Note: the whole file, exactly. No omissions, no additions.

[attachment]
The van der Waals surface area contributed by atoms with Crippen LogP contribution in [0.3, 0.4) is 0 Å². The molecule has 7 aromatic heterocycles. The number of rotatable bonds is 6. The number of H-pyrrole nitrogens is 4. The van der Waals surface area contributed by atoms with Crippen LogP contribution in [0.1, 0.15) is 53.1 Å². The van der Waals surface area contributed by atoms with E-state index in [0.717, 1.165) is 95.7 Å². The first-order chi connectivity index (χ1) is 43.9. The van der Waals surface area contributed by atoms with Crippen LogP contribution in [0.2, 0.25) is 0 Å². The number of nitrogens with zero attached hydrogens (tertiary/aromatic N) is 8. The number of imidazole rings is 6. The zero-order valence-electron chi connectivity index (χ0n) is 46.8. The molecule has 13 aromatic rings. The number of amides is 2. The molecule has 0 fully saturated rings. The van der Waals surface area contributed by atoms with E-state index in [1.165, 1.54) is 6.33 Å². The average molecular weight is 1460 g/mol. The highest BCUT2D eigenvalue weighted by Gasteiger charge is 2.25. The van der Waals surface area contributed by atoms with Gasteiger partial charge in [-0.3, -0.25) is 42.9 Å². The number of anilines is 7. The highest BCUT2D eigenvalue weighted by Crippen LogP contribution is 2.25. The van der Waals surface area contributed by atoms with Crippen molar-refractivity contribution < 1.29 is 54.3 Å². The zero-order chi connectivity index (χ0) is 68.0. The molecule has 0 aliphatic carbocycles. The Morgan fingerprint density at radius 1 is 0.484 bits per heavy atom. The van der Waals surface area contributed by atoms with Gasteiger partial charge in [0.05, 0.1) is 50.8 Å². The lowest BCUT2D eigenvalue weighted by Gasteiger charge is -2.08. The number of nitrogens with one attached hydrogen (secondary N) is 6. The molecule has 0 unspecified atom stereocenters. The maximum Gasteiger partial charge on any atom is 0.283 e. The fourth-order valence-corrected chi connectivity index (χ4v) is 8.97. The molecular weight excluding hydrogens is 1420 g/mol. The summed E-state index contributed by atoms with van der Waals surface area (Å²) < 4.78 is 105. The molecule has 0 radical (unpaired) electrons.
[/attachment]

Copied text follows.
The van der Waals surface area contributed by atoms with Crippen LogP contribution in [0.3, 0.4) is 0 Å². The molecule has 7 aromatic heterocycles. The number of rotatable bonds is 6. The number of H-pyrrole nitrogens is 4. The van der Waals surface area contributed by atoms with Crippen LogP contribution in [0.1, 0.15) is 53.1 Å². The van der Waals surface area contributed by atoms with E-state index in [0.717, 1.165) is 95.7 Å². The first-order chi connectivity index (χ1) is 43.9. The van der Waals surface area contributed by atoms with Crippen LogP contribution in [0.2, 0.25) is 0 Å². The number of nitrogens with zero attached hydrogens (tertiary/aromatic N) is 8. The number of imidazole rings is 6. The zero-order valence-electron chi connectivity index (χ0n) is 46.8. The molecule has 13 aromatic rings. The number of amides is 2. The molecule has 0 fully saturated rings. The van der Waals surface area contributed by atoms with E-state index in [1.165, 1.54) is 6.33 Å². The average molecular weight is 1460 g/mol. The highest BCUT2D eigenvalue weighted by Gasteiger charge is 2.25. The van der Waals surface area contributed by atoms with Gasteiger partial charge in [-0.3, -0.25) is 42.9 Å². The number of anilines is 7. The highest BCUT2D eigenvalue weighted by Crippen LogP contribution is 2.25. The van der Waals surface area contributed by atoms with Crippen molar-refractivity contribution < 1.29 is 54.3 Å². The zero-order chi connectivity index (χ0) is 68.0. The molecule has 0 aliphatic carbocycles. The Morgan fingerprint density at radius 1 is 0.484 bits per heavy atom. The van der Waals surface area contributed by atoms with Gasteiger partial charge in [0.05, 0.1) is 50.8 Å². The lowest BCUT2D eigenvalue weighted by Gasteiger charge is -2.08. The number of nitrogens with one attached hydrogen (secondary N) is 6. The molecule has 0 unspecified atom stereocenters. The maximum Gasteiger partial charge on any atom is 0.283 e. The fourth-order valence-corrected chi connectivity index (χ4v) is 8.97. The molecular weight excluding hydrogens is 1420 g/mol. The summed E-state index contributed by atoms with van der Waals surface area (Å²) < 4.78 is 105. The molecule has 0 radical (unpaired) electrons.